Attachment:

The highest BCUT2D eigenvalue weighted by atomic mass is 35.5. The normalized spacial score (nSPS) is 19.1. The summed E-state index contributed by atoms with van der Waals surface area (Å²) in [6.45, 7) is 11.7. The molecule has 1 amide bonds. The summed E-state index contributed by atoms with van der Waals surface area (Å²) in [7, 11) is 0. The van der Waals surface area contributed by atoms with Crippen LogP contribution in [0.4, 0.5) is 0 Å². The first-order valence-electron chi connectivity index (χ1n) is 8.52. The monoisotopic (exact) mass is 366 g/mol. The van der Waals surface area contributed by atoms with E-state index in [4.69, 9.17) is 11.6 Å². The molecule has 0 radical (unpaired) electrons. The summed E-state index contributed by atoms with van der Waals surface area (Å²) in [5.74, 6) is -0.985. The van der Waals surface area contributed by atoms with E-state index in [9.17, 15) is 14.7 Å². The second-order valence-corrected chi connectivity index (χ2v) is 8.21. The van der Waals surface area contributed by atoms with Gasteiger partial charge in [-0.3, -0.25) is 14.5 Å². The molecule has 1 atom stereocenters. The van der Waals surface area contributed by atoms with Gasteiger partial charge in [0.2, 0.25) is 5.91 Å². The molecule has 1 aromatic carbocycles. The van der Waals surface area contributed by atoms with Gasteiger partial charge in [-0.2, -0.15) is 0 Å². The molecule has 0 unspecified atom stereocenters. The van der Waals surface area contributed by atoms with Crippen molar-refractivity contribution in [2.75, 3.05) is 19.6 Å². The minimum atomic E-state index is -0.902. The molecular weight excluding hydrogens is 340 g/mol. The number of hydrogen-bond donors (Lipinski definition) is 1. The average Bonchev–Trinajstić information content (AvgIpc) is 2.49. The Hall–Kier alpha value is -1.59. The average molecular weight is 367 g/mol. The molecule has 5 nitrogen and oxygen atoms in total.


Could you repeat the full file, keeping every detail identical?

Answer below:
The highest BCUT2D eigenvalue weighted by atomic mass is 35.5. The normalized spacial score (nSPS) is 19.1. The summed E-state index contributed by atoms with van der Waals surface area (Å²) in [6.45, 7) is 11.7. The molecule has 1 amide bonds. The summed E-state index contributed by atoms with van der Waals surface area (Å²) in [7, 11) is 0. The van der Waals surface area contributed by atoms with Crippen LogP contribution in [0.4, 0.5) is 0 Å². The first-order valence-electron chi connectivity index (χ1n) is 8.52. The monoisotopic (exact) mass is 366 g/mol. The van der Waals surface area contributed by atoms with E-state index in [4.69, 9.17) is 11.6 Å². The molecule has 0 radical (unpaired) electrons. The summed E-state index contributed by atoms with van der Waals surface area (Å²) in [5.74, 6) is -0.985. The van der Waals surface area contributed by atoms with E-state index in [9.17, 15) is 14.7 Å². The second-order valence-corrected chi connectivity index (χ2v) is 8.21. The van der Waals surface area contributed by atoms with Gasteiger partial charge in [-0.3, -0.25) is 14.5 Å². The molecule has 1 atom stereocenters. The van der Waals surface area contributed by atoms with Gasteiger partial charge in [0.2, 0.25) is 5.91 Å². The molecule has 1 aromatic carbocycles. The van der Waals surface area contributed by atoms with Gasteiger partial charge in [-0.2, -0.15) is 0 Å². The molecule has 0 unspecified atom stereocenters. The van der Waals surface area contributed by atoms with Crippen molar-refractivity contribution in [2.75, 3.05) is 19.6 Å². The minimum atomic E-state index is -0.902. The molecular weight excluding hydrogens is 340 g/mol. The number of hydrogen-bond donors (Lipinski definition) is 1. The average Bonchev–Trinajstić information content (AvgIpc) is 2.49. The Hall–Kier alpha value is -1.59. The average molecular weight is 367 g/mol. The molecule has 5 nitrogen and oxygen atoms in total.